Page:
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Tinnitus, Hearing Loss, and COVID: What We Know So Far

Tinnitus and Hearing Loss Connected to Covid?

Recently, you may have seen some concerning headlines about tinnitus and COVID-19. These news stories may seem scary, but in reality, audiologists are still learning about the relationship between tinnitus and COVID-19. In this blog, we’ll explain audiologists’ findings to date about COVID-19 and tinnitus, and explore your treatment options if you recently developed tinnitus.

What is tinnitus?

Tinnitus describes the constant sensation of unpleasant buzzing, ringing, or clicking noises in the ears. It isn’t a cause of hearing loss and can’t worsen your hearing loss, but it does often make hearing significantly tougher. Approximately 25 million Americans have this condition. Learn more about tinnitus on I Love Hearing’s website.

What we know about COVID, hearing loss, and tinnitus so far

In early research into the link between tinnitus and COVID-19, stories emerged of some COVID-19 patients experiencing tinnitus and other forms of sudden hearing loss. More recent research has yet to conclusively link COVID-19 to causing or worsening tinnitus, even though COVID-19 affects other senses such as smell and taste.

That said, there are signs of a potential but weak correlation between COVID-19 and tinnitus. An October 2020 case study in the British scientific journal BMJreported the case of a 45-year-old COVID-19 patient who had no significant hearing loss prior to his infection. After surviving severe COVID-19 symptoms that required hospitalization, the patient reported tinnitus and sudden hearing loss.

Additionally, a February 2021 report in the International Journal of Audiologyfound that tinnitus comprised 14.8 percent of auditory complications among COVID-19 patients who reported symptoms that affected their hearing. Prior to this report’s publishing, a November 2020 survey of people with tinnitus in the scientific journal Frontiers in Public Health more broadly addressed potential COVID-19 and tinnitus correlations.

In this survey, researchers asked 3,100 respondents – among whom were both people who have been diagnosed with COVID and those who have not – how the pandemic affected their tinnitus. Out of 3,100 respondents, 237 said they had experienced COVID-19 symptoms, and 40 percent of these 237 respondents (around 95 people) noticed worsened tinnitus alongside their symptoms. Notably, the survey’s lead author has said that the survey should not be misread as establishing concrete connections between COVID-19 and tinnitus. That said, some audiologists believe that, since viral inflammation cases can affect the inner ear, tinnitus could indeed follow some COVID-19 cases.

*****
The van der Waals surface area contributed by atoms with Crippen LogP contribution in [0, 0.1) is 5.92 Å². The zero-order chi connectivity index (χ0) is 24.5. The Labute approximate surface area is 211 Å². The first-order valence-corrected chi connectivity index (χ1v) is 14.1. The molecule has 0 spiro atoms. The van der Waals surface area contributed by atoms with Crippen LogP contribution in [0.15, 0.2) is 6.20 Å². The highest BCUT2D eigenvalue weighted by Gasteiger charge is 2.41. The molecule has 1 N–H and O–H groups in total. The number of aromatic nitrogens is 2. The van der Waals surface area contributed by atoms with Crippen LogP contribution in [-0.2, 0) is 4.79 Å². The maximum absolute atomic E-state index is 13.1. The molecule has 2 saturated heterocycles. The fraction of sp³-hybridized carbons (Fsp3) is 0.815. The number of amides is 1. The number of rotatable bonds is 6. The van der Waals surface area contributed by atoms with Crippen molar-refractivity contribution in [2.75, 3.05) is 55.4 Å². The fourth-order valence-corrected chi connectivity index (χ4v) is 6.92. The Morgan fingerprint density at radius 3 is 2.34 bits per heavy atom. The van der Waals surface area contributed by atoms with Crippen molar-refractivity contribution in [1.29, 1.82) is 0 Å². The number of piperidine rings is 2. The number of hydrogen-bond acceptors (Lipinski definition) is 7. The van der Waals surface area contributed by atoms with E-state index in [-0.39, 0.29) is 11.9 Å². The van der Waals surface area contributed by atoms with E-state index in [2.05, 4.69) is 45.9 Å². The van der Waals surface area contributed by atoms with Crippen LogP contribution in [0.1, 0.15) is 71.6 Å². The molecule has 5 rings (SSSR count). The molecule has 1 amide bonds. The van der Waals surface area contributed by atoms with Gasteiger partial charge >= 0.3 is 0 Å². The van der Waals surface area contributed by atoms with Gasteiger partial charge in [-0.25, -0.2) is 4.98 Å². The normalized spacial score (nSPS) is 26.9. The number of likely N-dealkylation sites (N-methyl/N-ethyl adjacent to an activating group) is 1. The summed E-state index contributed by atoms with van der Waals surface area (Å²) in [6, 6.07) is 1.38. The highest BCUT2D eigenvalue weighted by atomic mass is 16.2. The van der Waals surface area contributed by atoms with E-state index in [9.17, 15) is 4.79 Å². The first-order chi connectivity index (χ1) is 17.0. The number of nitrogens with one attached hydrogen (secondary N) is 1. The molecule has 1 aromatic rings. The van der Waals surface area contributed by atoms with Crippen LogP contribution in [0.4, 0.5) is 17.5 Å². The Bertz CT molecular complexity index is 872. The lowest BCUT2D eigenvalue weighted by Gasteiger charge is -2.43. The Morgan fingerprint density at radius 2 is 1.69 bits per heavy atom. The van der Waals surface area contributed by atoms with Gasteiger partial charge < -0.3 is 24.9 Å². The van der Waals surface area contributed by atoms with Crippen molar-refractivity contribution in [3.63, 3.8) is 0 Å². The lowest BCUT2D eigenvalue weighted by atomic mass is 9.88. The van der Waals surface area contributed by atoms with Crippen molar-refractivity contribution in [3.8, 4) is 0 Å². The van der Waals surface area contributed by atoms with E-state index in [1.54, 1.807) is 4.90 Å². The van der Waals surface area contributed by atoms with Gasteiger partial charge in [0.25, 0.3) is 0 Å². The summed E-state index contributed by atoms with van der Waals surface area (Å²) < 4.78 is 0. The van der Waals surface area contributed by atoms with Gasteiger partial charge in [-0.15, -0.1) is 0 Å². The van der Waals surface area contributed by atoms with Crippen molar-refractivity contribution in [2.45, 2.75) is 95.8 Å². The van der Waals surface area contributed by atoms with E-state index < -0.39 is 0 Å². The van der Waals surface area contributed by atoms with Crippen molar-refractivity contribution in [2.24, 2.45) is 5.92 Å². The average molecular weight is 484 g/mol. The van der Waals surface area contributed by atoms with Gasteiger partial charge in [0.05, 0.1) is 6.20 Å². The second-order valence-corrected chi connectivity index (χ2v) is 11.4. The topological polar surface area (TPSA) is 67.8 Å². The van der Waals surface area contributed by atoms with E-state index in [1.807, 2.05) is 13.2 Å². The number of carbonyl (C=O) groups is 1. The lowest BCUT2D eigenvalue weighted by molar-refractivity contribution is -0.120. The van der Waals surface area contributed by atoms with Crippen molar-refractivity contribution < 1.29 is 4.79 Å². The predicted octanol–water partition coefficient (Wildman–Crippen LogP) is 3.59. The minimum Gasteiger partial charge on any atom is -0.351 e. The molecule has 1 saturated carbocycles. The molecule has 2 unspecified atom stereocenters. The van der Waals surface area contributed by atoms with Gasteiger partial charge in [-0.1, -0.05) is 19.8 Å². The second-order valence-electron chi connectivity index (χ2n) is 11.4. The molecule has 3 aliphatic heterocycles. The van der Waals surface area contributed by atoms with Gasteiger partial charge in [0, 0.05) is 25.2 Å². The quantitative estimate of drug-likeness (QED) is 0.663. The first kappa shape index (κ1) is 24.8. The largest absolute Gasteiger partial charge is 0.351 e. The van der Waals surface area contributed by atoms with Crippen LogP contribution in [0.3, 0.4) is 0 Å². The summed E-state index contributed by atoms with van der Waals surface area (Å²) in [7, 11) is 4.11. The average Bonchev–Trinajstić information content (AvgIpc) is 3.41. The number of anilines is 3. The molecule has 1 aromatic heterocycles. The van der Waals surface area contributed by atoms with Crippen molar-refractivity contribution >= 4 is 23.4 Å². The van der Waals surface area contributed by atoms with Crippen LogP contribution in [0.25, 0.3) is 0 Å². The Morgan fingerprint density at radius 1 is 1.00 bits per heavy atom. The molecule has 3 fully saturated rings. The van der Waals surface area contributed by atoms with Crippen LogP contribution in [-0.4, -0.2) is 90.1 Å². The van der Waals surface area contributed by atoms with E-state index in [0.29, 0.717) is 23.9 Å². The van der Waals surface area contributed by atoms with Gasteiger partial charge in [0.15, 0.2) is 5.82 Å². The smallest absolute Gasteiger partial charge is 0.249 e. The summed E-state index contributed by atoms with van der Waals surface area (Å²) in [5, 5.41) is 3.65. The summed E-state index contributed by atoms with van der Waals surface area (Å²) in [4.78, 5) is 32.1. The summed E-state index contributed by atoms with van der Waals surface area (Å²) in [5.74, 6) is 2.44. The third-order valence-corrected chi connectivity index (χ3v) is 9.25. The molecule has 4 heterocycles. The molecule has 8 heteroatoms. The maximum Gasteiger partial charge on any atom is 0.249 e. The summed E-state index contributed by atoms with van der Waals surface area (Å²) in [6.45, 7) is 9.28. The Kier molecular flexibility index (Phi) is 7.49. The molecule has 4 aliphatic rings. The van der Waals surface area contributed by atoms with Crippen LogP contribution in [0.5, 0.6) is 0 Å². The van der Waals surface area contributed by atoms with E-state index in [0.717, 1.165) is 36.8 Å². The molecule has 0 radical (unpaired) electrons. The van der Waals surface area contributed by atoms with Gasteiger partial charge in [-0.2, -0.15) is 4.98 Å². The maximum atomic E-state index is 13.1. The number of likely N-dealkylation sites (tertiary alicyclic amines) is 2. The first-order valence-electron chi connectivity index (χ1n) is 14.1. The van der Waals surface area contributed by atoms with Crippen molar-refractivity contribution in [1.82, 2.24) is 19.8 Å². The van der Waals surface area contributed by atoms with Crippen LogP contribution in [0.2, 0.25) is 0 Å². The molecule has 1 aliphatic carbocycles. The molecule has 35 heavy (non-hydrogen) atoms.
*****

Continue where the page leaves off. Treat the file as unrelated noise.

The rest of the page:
Another theory is that COVID-19 upper respiratory infections can lead to middle ear infections that may result in temporary tinnitus. In fact, one autopsy of a patient who died from COVID-19 found the virus in the patient’s middle ear bones.

Although more conclusive evidence is needed to link these findings to tinnitus, some patients are still reporting this troubling symptom to their doctors and to researchers. Treatments for tinnitus are available no matter the cause.

How is tinnitus treated?

Although tinnitus has no cure, there are therapies that audiologists and hearing aid specialists can deploy to help people with tinnitus go about their daily lives. The tinnitus therapy process typically begins with audiometric testing and a complete review of the patient’s medical history. Audiologists can combine the data from these two sources with their own knowledge to pinpoint likely tinnitus causes and develop a treatment plan.

Tinnitus treatment plans could involve the use of hearing aids. People with tinnitus may find that hearing aids restore part or all of their hearing lost to the unpleasant sounds of tinnitus. They do so by amplifying sounds that enter the ear, whereas maskers emit sounds that disguise the unpleasant sounds of tinnitus without further irritating their users. Maskers are also available to emit a low frequency noise that helps cover up the persistent noises caused by tinnitus.

Outside these two treatments, you can manage your tinnitus by smoking and drinking less. You should also avoid loud noises or use noise-canceling devices when around loud sounds. Sometimes, though, these solutions on their own aren’t enough – and if this sounds like you, then you might want to see an audiologist.

Contact I Love Hearing for tinnitus therapy

Whether your tinnitus is the result of COVID-19 or anything else, we here at I Love Hearing are eager to help. We have four offices in Manhattan and Long Island, and our audiologists and hearing aid experts have decades of experience assisting people with tinnitus.

If we determine that hearing aids will best help with your tinnitus, you can try options from the vast majority of hearing aid brands. With our “try it before you buy it” policy, you can test your hearing aids in real life before putting down even a single penny. And we’re happy to test anyone for hearing loss, including tinnitus, and develop a treatment plan – just contact I Love Hearing today to book an appointment and take the first steps toward restoring your hearing.